What would feminist privacy discourse look like?

10 privacy industry experts, all men, sitting at around a conference table I was flipping through Scientific American’s special issue on privacy when I noticed a piece detailing their industry roundtable on privacy. I was immediately struck by the fact that all the experts were men. Now, I realize the perils of gender essentialism. But if we’re all located in different sorts of cultural and sociological situations, then 10 men (mostly white) coming from places of respect in industry certainly do have some things in common with one another that they don’t share in common with many people with different gender, (trans)national, racial, class, legal (etc) locations.

Put more simply, what does it mean that technological privacy discourse in the US seems to largely (but not exclusively) be the province of well-employed, technologically savvy, often white men?

Is the disproportionate presence of white men just because men are overrepresented in many high-status positions? Or is there something privacy as a discourse that invites certain kinds of perspectives and not others?

What kinds of ellisions are frequently made when discussing privacy and biological, social, financial, locational, or other data?

Of course, it would be too simple to assume that, say, people with medical conditions are more concerned about privacy and data hiding than other people. (I actually had this hypothesis in some ethnographic research around privacy I did last year.) Sites like Patients Like Me let people put volunteer their symptoms, drugs they’re taking, and discussions of their experience.

One disability activist group I studied met in Second Life and discussed personal information about living with a disability. One of their causes was to fight for patient rights. I once asked if they were worried about members of another group they planned actions against eavesdropping. One person explained, “At least that would mean that they cared about what we had to say!”

Predicting what people want to keep private is highly situated. Maybe the first step would be that privacy experts would stop giving us privacy prescriptions and start encouraging us to reflect on our privacy needs.

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4 Responses
  1. Lowvisonary says:

    Interesting comments about the disability group. Disabled people are also prone to abuse of privacy about our most personal details. As for the political activism – getting anyone interested enough to read about it would probably be something of a coup, given our general invisibility and the invisibility of our issues.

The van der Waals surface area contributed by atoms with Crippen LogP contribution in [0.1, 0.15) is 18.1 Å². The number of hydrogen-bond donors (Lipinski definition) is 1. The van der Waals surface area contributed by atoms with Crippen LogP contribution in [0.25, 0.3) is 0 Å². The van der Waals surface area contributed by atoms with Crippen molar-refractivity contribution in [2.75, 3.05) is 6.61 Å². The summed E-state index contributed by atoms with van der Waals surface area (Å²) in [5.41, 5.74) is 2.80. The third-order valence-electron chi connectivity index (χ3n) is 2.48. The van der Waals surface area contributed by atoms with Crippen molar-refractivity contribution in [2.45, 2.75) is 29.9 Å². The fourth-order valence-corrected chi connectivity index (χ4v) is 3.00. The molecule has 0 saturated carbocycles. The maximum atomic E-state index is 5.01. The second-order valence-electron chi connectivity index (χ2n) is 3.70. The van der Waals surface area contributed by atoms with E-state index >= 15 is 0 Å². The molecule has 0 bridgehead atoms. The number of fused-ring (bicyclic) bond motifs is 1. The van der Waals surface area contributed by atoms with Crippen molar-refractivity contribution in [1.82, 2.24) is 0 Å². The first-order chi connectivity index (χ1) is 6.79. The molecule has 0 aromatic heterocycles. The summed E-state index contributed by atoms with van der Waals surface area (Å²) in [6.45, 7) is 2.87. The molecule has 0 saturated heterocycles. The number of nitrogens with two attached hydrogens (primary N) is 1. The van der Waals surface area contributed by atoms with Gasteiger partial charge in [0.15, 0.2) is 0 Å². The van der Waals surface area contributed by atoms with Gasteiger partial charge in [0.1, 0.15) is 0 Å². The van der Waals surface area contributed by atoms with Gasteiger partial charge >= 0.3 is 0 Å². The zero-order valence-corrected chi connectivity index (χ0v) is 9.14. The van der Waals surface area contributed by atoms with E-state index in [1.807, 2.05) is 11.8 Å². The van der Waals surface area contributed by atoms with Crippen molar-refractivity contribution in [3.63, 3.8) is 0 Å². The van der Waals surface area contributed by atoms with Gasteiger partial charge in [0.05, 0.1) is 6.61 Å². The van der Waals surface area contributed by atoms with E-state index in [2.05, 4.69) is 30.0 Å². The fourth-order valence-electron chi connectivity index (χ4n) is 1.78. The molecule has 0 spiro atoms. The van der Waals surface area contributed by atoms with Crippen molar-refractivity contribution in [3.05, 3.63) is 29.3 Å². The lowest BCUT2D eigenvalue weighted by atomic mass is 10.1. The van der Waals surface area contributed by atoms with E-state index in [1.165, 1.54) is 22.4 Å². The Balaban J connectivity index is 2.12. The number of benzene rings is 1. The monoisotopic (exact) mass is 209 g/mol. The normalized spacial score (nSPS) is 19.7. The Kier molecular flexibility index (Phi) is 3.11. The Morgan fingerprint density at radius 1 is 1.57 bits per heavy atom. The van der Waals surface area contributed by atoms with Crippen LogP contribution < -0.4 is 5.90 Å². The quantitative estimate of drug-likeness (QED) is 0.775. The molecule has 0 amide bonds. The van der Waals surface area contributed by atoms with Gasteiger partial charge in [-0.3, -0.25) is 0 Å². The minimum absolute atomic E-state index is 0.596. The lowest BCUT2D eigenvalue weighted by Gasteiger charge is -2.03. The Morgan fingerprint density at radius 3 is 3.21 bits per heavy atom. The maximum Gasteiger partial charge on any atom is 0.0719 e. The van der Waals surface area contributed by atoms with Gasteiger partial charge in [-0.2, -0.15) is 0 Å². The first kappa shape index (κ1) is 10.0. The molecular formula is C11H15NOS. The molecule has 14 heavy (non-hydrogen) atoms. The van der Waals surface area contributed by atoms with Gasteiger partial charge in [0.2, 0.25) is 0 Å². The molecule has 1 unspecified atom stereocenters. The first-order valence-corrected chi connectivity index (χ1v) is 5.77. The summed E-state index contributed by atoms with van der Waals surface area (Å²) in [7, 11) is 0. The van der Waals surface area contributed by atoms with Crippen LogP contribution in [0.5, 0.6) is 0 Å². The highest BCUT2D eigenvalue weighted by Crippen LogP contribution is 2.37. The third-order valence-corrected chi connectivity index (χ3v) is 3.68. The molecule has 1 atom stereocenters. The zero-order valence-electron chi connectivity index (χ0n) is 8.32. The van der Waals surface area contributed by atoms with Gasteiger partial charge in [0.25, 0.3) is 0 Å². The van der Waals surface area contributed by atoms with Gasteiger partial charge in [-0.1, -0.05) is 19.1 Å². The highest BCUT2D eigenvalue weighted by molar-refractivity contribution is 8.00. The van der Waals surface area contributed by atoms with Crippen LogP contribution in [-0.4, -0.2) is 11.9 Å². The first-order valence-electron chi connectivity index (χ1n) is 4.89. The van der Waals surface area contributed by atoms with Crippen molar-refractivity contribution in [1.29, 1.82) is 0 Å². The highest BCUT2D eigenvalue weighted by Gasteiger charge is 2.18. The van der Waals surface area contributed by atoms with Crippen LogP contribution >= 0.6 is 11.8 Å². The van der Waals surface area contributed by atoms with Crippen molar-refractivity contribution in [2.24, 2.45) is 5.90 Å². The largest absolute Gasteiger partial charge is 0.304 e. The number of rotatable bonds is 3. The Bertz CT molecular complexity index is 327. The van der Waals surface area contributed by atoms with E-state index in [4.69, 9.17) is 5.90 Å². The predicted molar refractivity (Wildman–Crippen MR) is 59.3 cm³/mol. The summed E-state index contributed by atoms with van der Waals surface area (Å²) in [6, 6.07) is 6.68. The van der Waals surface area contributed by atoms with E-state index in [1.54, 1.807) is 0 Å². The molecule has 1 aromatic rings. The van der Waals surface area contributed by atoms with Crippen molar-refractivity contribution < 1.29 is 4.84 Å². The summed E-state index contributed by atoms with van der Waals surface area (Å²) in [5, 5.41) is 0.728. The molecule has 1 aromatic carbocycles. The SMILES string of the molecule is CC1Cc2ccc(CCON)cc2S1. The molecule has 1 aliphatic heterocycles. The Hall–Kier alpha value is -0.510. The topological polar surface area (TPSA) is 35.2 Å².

2. Lilly says:

    Yeah, good point about sex workers. I also am awaiting getting a book called “Overseers of the Poor: Surveillance, Resistance, and the Limits of Privacy” that talks about the experience of welfare parents who have always been subjects of state surveillance in very overt ways.

    I’m still into the Standpoint Theory method of privacy investigation, even if I am advised that privacy is an analytical hairball unwise to pursue as a research topic by certain advisory peoples.

  3. metamanda says:

    hmph. That’s just the privacy experts that industry respects. Google around to see what Violet Blue has to say about sexual privacy online (something that sex workers, who are, let’s face it, mostly women, are pretty concerned about).

    But of course, people who deal with technology and sex are not typically the ones that industry respects, even if they do know something about privacy.

    Privacy’s a cross-cutting concern — if the roundtable had a technology focus, that can explain why the gender skew.

  4. zelda says:

    I’m struck by how much this image looks like it was taken in, say, 1955.

    Re privacy discourse: one of the factors here has to be the fact that many of the major recent fights over privacy have been about control of data (medical data, use of tracking devices, internet data, patents, etc.)– or in a Foucauldian sense, about data bodies as surrogates for meat bodies. It has been a technologically constructed discourse in significant part because the people (mostly male) who are savvy about data are, by virtue of their expertise, likely to believe in technological solutions– for example, better encryption. When you look at data privacy and data rights as a legal-ethical-social nexus, however, you find many more women as key thinkers– Pamela Samuelson and Jessica Litman, to name just two off the top of my head.

    Re medical privacy: I’ve read a number of articles and interviews lately about people getting their their entire genetic profile done. This costs several thousand dollars and is not covered by insurance for the most part, so right now it’s largely the province of the well-informed and the well-to-do– and the just plain well. Out of sheer curiosity–not to mention a sense that this is a clear instance of knowledge being power–I would love to do this myself. But I have to say that, short of dire necessity, I will not do it because it is obvious to me that for the next umpteen years (I’d guess in the range of 5-15) this information will be used against the individual by the health care industry in every possible way. If people think butting heads with insurance companies over “pre-existing conditions” is a nasty business now, wait til those companies can get their hands on our genetic profiles. Can the laws and social norms on this be changed? Surely, and I think it’s likely going to be one of those areas where a bitter test case will force the necessary changes in the law. Nonetheless, it’s still hard for me to imagine a scenario in America under our current health care industry where we will be able to assert our right to have this information–and not be severely penalized for it. But I also hope I’m wrong about this.